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13 May 2011

Dear Raif,

Jemena Electricity Networks (JEN) appreciates the opportunity to comment on the issues and proposals in relation to transitioning energy customer contracts to the National Energy Customer Framework (NECF) in Victoria. JEN's response focuses on the issues of transitioning established distributor-customer contracts to the NECF.

In summary, our key messages are:

  • JEN supports the DPI's proposal to provide for a simple bright-line transition of customers from the existing deemed contracts to the NECF contracts.
  • JEN welcomes the DPI's proposal that distributors can continue with the existing negotiated contracts—that is, the negotiated contracts do not have to be altered or terminated following implementation of the NECF.
  • JEN considers that the Australian Energy Regulator (AER) approved connection offers should apply from the start of the NECF. Connection offers that have been issued before the NECF but not finalised should be honoured and therefore remain, unless the customer has requested to recommence the offer process.
  • JEN does not have any direct billing arrangements with customers for distribution services provided under a deemed distribution contract or a negotiated distribution contract. However, it has direct billing arrangements for reserve capacity and public lighting services.

JEN's response to the DPI's issues paper is set out in Attachment 1.

Yours sincerely,
Siva Moorthy
Manager Network Regulation

Attachment:

Jemena Electricity Networks' Response to DPI consultation — Discussion Paper –

Energy Customer Contracts (Victoria) Transition

Attachment 1: Jemena, Electricity Networks' Response to DPI consultation —

Discussion Paper – Energy Customer Contracts (Victoria) Transition

The National Energy Customer Framework (NECF) provides a national framework for 'non-economic' regulation. The Department of Primary and Industries (DPI) has issued a discussion paper on the Victorian energy customer contracts transition issues. It sets out some of the issues that arise from the process of transitioning to the NECF in Victoria.

Electricity deemed distribution contracts

JEN supports the DPI's proposal to provide for a simple bright-line transition of customers from the existing deemed contracts to the NECF contracts. This would cover the overwhelming majority of distribution contracts that are of the deemed kind.

Electricity negotiated distribution contracts

In addition to these deemed contracts, JEN has negotiated contracts – in the majority with large business customers – which operate to the exclusion of the provisions of the existing deemed standard connection contract dealing with the same matters.  JEN believes it is not practical to renegotiate these contracts in order to reflect the relevant NECF provisions because it will be costly and time consuming. Moreover, customers may not wish to renegotiate the contracts because they may not yield any additional benefit to the customer.

JEN welcomes the DPI's proposal that distributors can continue with the existing negotiated contracts—that is, the negotiated contracts do not have to be altered or terminated following implementation of the NECF. Parties to a negotiated contract should decide when to renegotiate the contract.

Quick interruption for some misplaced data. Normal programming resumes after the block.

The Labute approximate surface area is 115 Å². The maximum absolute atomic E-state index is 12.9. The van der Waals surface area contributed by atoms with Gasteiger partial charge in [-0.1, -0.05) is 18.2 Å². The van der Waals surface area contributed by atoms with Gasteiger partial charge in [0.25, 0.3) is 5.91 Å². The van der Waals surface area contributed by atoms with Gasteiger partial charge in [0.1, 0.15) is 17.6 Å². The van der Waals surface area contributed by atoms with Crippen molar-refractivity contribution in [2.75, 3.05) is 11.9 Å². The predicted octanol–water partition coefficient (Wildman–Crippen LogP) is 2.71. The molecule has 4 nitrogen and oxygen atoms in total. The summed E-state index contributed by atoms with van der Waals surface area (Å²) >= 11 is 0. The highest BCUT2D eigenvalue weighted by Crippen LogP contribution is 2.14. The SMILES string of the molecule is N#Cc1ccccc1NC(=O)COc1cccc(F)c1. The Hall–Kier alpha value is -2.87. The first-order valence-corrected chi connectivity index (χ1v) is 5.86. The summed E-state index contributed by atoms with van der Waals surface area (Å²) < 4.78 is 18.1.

How customers who are in the process of procuring new connections to premises be treated in the transition?

The discussion paper notes that distributors may have entered into contracts for new connection works. The DPI proposes not to make any specific provision for these contracts in the NECF transition process. JEN supports this position.  JEN considers that the AER approved connection offers should apply from the start of the NECF and those connection offers which have been issued before the NECF start date but not finalised should be honoured and therefore remain, unless the customer has requested to recommence the offer process. In most cases, the connection offers are valid for a period of three months. To reissue connection offers after the NECF start date would unduly delay the connection offer and acceptance process.

Energy only contracts

At present JEN does not have any direct billing arrangements with customers for distribution services provided under a deemed distribution contract or a negotiated distribution contract. However, it has direct billing arrangements with a few customers for reserve capacity and public lighting services.  A reserve capacity service is an additional service to the normal distribution service.  It involves the provision of a standby supply feeder for higher supply reliability and they are covered by a negotiated contract in addition to the distribution contact.  Charges for reserve capacity are billed directly to the customer by JEN. JEN expects the reserve capacity contracts to continue along with the negotiated distribution contracts, until such time the parties agree to change the service arrangements.  Customers with reserve capacity still get billed the normal way via the retailer for their distribution services.

Public lighting customers (municipal councils and VicRoads) are direct billed for public lighting services. Public lighting services include the operation, maintenance and replacement (OMR) of public lights. This service is in addition to the distribution services. The OMR charges are billed directly to the public lighting customers by JEN. The distribution service charges are billed the normal way via the retailer to the public lighting customers.

JEN does not consider these arrangements pose any issues in transitioning to the NECF.